The structural economic damage assessment will have to wait until later this year, but surely there will be scarring in various sectors and for those who have sadly seen their financial situation deteriorate over the last year. As we have already stated, we expect a vigorous economic improvement by the end of 2021, and our own forecasts are for higher rates of short-term economic growth than the consensus expects, as further stimulus from the new US administration kicks in. But we must also constantly remind ourselves of the structurally low potential growth rates of an ageing society and debt-laden economies in the future. When will the structural growth obstacles start to reassert themselves?

Finally, the greatest threat to elevated asset prices could well come from a cessation of the never-ending support of financial markets by the central banks. If we see a return of high economic growth and inflation, as we have written about extensively in the past, will this mean that the implicit and explicit stimulus of central bankers might have to end? Given the potency that this has had in elevating asset prices and valuations in the last decade, could this in turn be a major negative if central bankers feel pressured to stop their largesse, fearing that inflation could start to become a problem?

Our investment strategy

In truth, there remain plenty of “Ifs” for us to consider, and the main issues discussed today will only be answerable as we progress deeper in to 2021. For now, the greatest threat that we see is a major disconnect between asset prices and actual economic activity. We understand why that is the case and we are pleased that our portfolios have benefited from the recovery in markets, but we currently see a growing problem of insufficient reward for existing risks. There are also signs that bubbles are building in parts of financial markets, a situation created by rampant money creation by central banks and inefficient stimuli served up by governments.

There are three tenets to our current investment strategy that we would remind you of. Firstly, we continue to invest in a balanced and diversified manner. In addition, we re-stress the investments we hold every single day and make sure that we are comfortable that we want to own them through a period of uncertainty. The good news is that there remain several investments that we greatly admire for the years ahead. Finally, we will continue to be very active; 2020 was a year of great opportunity for nimble investors and we feel strongly that the year ahead will be similarly rewarding to active investors.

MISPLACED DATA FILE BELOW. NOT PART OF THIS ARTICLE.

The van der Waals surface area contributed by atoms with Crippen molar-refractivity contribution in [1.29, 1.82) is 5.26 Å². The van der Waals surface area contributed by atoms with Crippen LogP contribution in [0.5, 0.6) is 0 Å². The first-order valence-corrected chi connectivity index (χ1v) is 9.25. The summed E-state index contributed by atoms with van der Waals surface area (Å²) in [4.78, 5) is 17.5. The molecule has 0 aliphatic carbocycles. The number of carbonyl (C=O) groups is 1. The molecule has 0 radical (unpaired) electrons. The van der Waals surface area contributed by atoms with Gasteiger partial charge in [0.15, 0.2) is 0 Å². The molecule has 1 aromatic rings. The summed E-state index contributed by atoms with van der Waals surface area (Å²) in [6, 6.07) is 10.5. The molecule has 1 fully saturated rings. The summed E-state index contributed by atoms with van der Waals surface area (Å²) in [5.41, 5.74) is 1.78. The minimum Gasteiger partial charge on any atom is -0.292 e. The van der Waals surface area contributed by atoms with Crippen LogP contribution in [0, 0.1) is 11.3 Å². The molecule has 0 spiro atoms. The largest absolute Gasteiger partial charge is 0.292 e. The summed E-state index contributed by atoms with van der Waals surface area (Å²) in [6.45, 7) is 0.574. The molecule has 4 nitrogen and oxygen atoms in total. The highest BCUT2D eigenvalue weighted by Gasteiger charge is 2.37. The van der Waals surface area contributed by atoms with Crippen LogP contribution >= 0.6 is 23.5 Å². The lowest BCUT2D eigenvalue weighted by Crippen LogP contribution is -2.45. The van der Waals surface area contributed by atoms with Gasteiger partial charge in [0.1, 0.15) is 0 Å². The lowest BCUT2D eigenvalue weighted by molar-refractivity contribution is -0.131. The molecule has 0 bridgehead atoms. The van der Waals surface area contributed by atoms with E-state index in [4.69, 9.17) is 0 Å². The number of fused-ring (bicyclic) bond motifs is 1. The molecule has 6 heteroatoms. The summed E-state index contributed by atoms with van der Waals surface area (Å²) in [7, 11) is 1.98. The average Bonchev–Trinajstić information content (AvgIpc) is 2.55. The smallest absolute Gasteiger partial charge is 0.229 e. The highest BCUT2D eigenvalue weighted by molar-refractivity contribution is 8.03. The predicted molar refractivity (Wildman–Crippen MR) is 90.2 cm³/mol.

Conclusion

It is likely that in the year ahead we will have to keep the immortal words of Kipling already used in today’s introduction in the forefront of our minds. The first few days of this nascent year have shown that there is going to be much “excitement” and a continuation of the emotionally draining and market-churning developments like the 2020 vintage. Our best solution to such a situation remains that which we have employed since we first founded our business nearly twenty years ago: remain balanced, remain diversified and remain focused on those investments in which we have high conviction. To continue with the Kipling quotes, the poem “If–” goes on to say that “If you can make one heap of all your winnings and risk it on one turn of pitch and toss, and lose, and start again at your beginnings”. As you all know by now, that has never been our style, and our aim through 2021 is to continue to do what we have always done. This philosophy, when mixed with several exciting specific investment opportunities, gives us confidence that we can continue to achieve our clients’ aims and aspirations, regardless of what the years ahead throw at us.

We continue to wish you and all your families well at this uncertain time and thank you all for your support last year.

Thomas Becket, Chief Investment Officer

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Important information:

This communication is prepared for general circulation and is intended to provide information only. The information contained within this communication has been obtained from industry sources that we believe to be reliable and accurate at the time of writing. It is not intended to be construed as a solicitation for the sale of any particular investment nor as investment advice and does not have regard to the specific investment objectives, financial situation, capacity for loss, and particular needs of any person to whom it is presented. The investments contained in this communication may not be suitable for all investors. Prospective investors should consider carefully whether any of the investments contained in this communication are suitable for them in light of their circumstances and financial resources.

If you are in any doubt whether any of the investments contained in this communication are suitable, you should seek further appropriate advice.

Investment Risks:

  • The value of investments and the income from them can fall as well as rise. An investor may not get back the amount of money that he/she invests. Past performance is not a guide to future performance.
  • Foreign currency denominated investments are subject to fluctuations in exchange rates that could have a positive or adverse effect on the value of, and income from, the investment.
  • Investors should consult their appointed advisers on the possible tax and other consequences of their holding any of the investments contained in this publication.